New Zealand Law Society - "We men need to take an honest look at ourselves"

"We men need to take an honest look at ourselves"

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Making sense of the questions over the culture of legal practice and making progress to positive change requires honest conversations among all lawyers ... and men in particular, says David Dunbar, President of the Wellington branch of the New Zealand Law Society.

Writing in the May issue of the branch newsletter Council Brief, Mr Dunbar says it is all too easy to fall into a paradigm solely from our personal experience that masks the experiences of others or allows the treating of uncomfortable truths as rare aberrations.

"Bullying and dismissive behaviour is not the sole preserve of men. I've heard enough of women in senior positions acting unacceptably and unprofessionally to know that. Even so, we men need to take an honest look at ourselves," he says.

"I openly recognise that I need to listen to others to gain insight on this issue. It takes courage and being open minded to challenge my own assumptions and actively contribute to debate and change."

The views of male lawyers

Mr Dunbar quotes the views of a number of male lawyers on the recent news of harassment and bullying in the legal profession.

He says it has made men feel ashamed, with one male commenting: "The number and nature of the reported incidents is truly shocking. I had no appreciation of the magnitude of the problem. I am embarassed that I had such a lack of awareness."

"It's true that many of us have not seen men bullying women colleagues first-hand," he says and then quotes another male lawyer: "Maybe I worked in the wrong places, not in a large firm, much of the time initially in the smaller regions. Many of the smart lawyers I respected and worked with or for were women. Perhaps I had a jaundiced or skewed view."

"This issue of bullying seems deep-seated," he says, with the views of another male lawyer: "The news over the past few months, in some ways, does not surprise me. Law School did have the blokes who went to the right schools, played the right sports, came from the right families and seemed destined to be their fathers' sons in law firms where family name and school were important. I had heard that 'work hard, play hard' was part of the culture and came across women - and men - who found the whole thing stressful, frustrating and demeaning and got out."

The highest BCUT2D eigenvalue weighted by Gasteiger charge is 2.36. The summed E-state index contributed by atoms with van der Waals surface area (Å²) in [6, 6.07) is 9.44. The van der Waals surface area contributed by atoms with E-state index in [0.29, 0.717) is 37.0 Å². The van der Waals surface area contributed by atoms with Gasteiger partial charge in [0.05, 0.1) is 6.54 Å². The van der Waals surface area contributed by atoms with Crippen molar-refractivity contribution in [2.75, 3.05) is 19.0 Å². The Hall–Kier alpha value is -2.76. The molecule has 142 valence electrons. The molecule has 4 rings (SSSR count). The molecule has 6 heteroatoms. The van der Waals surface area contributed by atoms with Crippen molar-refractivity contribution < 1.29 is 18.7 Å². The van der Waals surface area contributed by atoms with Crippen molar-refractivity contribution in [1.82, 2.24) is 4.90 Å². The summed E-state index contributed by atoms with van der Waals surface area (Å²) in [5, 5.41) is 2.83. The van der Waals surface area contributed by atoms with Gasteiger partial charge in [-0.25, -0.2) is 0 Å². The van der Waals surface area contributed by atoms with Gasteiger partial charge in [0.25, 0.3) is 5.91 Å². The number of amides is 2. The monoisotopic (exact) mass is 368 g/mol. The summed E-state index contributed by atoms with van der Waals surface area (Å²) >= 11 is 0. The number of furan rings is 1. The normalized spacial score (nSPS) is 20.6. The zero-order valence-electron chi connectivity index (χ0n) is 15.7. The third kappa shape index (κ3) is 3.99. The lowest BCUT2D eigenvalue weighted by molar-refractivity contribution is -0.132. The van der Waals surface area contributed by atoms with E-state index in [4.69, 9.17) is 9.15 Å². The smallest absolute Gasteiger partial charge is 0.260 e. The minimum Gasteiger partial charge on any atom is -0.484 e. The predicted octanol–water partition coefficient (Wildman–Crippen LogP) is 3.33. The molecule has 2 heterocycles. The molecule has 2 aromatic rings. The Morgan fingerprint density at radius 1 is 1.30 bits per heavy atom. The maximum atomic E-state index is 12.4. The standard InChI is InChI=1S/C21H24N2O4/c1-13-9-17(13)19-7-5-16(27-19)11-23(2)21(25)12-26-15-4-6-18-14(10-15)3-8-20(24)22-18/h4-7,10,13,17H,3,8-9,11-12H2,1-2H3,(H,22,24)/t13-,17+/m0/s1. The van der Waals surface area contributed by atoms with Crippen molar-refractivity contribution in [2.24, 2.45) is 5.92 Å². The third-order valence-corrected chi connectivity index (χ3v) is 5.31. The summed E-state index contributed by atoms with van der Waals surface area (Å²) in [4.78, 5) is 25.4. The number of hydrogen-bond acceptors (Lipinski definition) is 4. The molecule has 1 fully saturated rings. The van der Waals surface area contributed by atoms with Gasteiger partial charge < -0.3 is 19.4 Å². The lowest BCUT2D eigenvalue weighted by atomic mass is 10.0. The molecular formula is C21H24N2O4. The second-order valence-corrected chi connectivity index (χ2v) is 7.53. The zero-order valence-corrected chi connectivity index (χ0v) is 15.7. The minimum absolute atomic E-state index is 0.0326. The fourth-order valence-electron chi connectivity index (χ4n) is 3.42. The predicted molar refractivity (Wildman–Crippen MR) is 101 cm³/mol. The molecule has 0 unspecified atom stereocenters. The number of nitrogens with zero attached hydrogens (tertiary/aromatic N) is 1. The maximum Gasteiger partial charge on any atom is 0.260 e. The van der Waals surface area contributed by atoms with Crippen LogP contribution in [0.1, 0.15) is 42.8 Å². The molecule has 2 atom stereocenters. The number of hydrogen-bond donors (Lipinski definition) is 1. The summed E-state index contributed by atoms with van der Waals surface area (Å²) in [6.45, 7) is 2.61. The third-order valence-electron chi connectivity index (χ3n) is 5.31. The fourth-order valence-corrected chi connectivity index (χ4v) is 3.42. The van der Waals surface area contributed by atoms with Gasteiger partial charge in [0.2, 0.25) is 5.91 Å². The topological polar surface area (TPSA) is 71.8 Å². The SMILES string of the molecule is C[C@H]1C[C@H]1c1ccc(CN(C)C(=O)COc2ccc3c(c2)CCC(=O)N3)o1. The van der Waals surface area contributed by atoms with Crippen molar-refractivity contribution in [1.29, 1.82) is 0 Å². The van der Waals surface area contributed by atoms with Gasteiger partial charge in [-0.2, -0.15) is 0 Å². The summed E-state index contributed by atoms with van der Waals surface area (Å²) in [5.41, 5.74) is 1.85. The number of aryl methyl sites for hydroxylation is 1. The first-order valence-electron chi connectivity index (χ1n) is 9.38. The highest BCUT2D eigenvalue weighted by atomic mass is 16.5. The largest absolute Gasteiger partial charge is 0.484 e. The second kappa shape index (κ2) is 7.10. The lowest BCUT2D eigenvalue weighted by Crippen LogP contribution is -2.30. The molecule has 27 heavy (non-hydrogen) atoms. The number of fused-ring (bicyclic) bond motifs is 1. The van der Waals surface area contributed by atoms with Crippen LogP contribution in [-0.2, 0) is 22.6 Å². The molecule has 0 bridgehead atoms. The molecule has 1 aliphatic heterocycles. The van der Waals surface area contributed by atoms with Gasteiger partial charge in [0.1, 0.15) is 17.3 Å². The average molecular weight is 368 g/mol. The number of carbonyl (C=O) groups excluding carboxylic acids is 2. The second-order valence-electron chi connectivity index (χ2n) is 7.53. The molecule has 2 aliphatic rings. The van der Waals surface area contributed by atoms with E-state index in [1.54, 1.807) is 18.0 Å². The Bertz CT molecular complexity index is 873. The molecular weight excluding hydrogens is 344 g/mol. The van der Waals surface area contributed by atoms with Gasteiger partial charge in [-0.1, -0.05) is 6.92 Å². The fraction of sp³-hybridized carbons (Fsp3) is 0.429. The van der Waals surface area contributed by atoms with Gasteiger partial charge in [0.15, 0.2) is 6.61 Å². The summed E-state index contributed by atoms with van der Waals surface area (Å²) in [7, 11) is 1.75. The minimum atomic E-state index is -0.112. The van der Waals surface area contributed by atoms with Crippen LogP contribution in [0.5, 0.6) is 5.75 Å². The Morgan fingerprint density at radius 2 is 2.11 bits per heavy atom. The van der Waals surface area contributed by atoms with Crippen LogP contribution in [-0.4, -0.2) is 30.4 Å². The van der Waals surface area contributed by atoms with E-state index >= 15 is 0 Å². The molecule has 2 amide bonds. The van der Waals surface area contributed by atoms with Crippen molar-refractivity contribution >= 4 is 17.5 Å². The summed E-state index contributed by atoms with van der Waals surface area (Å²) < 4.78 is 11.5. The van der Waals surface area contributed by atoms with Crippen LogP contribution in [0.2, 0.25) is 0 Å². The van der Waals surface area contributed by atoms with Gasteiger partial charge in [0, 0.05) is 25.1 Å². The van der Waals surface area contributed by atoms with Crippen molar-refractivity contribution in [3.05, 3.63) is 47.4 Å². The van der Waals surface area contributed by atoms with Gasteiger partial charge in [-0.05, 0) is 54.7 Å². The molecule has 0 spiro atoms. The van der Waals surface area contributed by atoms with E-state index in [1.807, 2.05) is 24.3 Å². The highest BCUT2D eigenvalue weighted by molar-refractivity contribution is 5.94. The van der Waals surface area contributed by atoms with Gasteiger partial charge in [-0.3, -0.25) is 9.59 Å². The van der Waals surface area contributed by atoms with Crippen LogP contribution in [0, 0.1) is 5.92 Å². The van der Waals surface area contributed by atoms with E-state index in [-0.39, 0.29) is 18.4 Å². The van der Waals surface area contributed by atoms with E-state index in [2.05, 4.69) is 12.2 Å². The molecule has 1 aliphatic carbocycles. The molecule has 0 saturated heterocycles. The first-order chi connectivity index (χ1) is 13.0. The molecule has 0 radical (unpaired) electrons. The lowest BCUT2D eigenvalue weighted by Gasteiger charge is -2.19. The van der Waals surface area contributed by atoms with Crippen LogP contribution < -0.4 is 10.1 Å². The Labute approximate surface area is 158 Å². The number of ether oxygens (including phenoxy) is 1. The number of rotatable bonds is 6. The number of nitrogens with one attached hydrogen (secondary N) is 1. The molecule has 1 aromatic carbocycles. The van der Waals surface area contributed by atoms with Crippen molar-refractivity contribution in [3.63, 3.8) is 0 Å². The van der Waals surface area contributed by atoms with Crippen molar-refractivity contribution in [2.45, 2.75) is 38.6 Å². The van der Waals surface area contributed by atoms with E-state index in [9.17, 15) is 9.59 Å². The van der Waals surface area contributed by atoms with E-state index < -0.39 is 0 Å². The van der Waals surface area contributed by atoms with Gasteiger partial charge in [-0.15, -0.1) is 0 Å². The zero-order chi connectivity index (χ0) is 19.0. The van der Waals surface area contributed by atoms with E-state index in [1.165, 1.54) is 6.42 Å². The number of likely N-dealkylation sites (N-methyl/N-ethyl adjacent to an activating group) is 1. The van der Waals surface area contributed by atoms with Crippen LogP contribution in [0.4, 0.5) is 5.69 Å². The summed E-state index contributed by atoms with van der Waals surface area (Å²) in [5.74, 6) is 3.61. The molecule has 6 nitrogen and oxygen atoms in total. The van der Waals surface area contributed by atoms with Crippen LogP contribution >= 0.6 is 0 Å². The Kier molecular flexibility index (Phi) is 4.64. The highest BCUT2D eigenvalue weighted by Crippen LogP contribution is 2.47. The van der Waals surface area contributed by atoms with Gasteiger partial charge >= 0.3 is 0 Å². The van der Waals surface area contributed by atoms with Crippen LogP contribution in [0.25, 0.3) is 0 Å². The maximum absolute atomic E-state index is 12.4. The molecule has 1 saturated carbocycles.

"An alpha dog culture"

As another said: "There is no getting away from the fact that our profession has in many quarters been something of an 'alpha dog' culture and different people react to that, or work within it, in different ways. I feel that, as a new generation of lawyers comes into senior roles within firms, and on the bench, a different environment is being created."

One can only hope so, says David Dunbar in response to that comment, but whatever the case, he is sure the majority of his senior colleagues don't and won't accept it. He quotes another lawyer: "As a male practitioner I see the issue not so much as one of culture but one of a lack of basic human decency and, as I understand the allegations at their worst, serious criminality."

"Something has changed," says another male lawyer. "Certainly, one thing has been lost - respect. Talking to a senior female colleague recently she agreed. When I began practice the basic rule, in litigation anyway, was that you treated everyone with respect. Today's opponent was tomorrow's ally and there was certainly camaraderie. Of course, the Bench and Court staff had to be particularly respected. Sex was not much of an issue. More important was ability."